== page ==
Merck will be an important case to watch not only for its impact on the discovery rule in securities fraud cases. As the Wall Street Journal Law Blog points out today, it may also demonstrate whether the Obama Administration can affect a change in the Court’s pro-business stance under President Bush.

When Do You Need A Preliminary Injunction In An Illinois Corporate Shareholder Dispute?

Illinois is supposed to be more shareholder friendly than Delaware. Its Business Corporation Act provides minority shareholders protections if the majority shareholders are

  1. committing waste;
  2. practicing fraud;
  3. acting illegally; or
  4. oppressing minority shareholders. 

There was an article in Business Law Today a while ago that contended that minority shares of stock are worthless apart from whatever rights were provided in a shareholders’ agreement, but I disagree: minority shareholders in Illinois--without any shareholders’ agreement-- have the rights given them by the Illinois Business Corporation Act (and this Act influenced the drafting of the Model Business Corporation Act). If they sue to vindicate these rights, the majority shareholders can elect to buy them out, and their buy out price is the fair value (not the fair market value) of their shares. 

Listing the rights given by statute begins to answer the question posed. If you are a minority shareholder, you need a preliminary injunction if the majority shareholders are doing one or more of the above acts and you or the corporation is going to be immediately irreparably harmed as a result. Waste of corporate assets might not be recoverable absent immediate action; an illegal act may cause the corporation to be sanctioned by law enforcement officials. Oppression is an elastic concept, but the standard is the reasonable expectation of the shareholders.   Most of these defalcations will diminish the goodwill of the corporation, a harm that is difficult to quantify, justifying a preliminary injunction.

In the midst of the ill-will that accompanies actions that necessitate shareholder actions, actual or threatened improper withdrawals from the corporation may require a preliminary injunction or temporary restraining order. Minority shareholders need to be vigilant in guarding the corporate purse. A preliminary injunction can be justified on a constructive trust theory (corporate money is a res that is the subject of dispute over whether the payment is proper). The Illinois Business Corporation Act codifies the court’s power to issue injunctions as well. And the Act provides panoply of remedies available to the court: appointment of a receiver or director, for example, and, more broadly, any order necessary.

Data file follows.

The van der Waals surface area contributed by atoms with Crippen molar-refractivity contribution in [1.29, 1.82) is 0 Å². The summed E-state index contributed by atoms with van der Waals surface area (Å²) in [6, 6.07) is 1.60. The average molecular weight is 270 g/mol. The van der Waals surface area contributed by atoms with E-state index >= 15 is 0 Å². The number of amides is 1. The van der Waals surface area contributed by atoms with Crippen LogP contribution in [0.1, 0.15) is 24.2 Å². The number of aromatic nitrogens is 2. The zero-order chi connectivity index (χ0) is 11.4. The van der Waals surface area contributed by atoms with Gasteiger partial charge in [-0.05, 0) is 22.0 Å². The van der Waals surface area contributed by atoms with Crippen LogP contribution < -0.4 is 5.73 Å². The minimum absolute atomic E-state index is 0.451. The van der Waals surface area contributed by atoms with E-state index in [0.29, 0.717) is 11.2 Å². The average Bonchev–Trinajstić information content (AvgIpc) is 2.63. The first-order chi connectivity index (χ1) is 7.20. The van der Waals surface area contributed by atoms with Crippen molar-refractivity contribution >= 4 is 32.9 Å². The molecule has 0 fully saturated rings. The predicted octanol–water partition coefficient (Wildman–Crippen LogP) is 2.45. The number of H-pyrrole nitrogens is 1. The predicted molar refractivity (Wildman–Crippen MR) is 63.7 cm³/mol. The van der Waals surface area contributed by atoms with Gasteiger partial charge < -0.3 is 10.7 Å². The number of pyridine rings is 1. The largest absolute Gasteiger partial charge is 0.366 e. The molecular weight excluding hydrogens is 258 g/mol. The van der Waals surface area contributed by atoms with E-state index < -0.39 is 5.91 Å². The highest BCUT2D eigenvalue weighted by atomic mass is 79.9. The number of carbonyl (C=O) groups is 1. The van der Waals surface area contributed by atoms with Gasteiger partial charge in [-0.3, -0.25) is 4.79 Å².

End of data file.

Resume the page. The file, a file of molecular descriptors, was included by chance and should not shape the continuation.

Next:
Ten Reasons Your Company Should Not File a Lawsuit To Resolve a Business Dispute

While I make my living suing people, I think all clients should be advised of the top ten reasons not to file a lawsuit. I offer this list:

  1. You owe your opponent more money than he or she owes you.
  2. You don’t want to turn over relevant documents to your opponent’s lawyer or they are already shredded.
  3. You fired all of your employees who are knowledgeable about the dispute.
  4. You lack the time to educate your lawyer about the dispute, retrieve relevant documents, or give a deposition.
  5. You think that all witnesses tell the truth.
  6. You regard yourself as superior to jurors or the Judge.
  7. You believe that just by filing the lawsuit, you will get a settlement.
  8. Your opponent has no money to pay a judgment.
  9. Your company or key witnesses must continue to do business with your opponent or his or her allies. 
  10. The cost of the lawsuit is more than you would benefit with total victory.

If none of your clients are now contemplating a lawsuit, print and save.

A tale of two orders

It was with some excitement that Volterra Semiconductor Corporation announced that U.S. District Court Judge Joseph Spero granted its motion for a preliminary injunction against Infineon Technologies AG, Infineon Technologies North America Corporation and Primarion Inc. (Infineon/Primarion) in its patent infringement lawsuit. (Case No. 08-cv-05129-JCS (N.D. Cal.).

Commentators note that this is a rare decision because, since the Supreme Court’s ruling in eBay, Inc. v. Mercexchange, L.L.C., which eliminated the presumption of irreparable harm in the context of permanent relief, it has been difficult to win injunctions in patent infringement cases. 

Thus, Volterra was obviously pleased and stated that “"[w]e believe this ruling signals the likelihood of success on the merits of our case against Infineon/Primarion, and validates the strength of our intellectual property position."

While the Judge orally ruled on the issue of granting the preliminary injunction, a formal order has not yet been issued. Instead, the court directed the parties to both file briefs on the amount of the bond and submit proposed orders. Not surprisingly, the parties’ proposed orders are vastly different. The language of an injunction order is important because it defines who is to be restrained, what acts are to be restrained, and essentially protects a judge from an embarrassing appeal. Fed. R. Civ. P. 65 (d) dictates what each order must contain: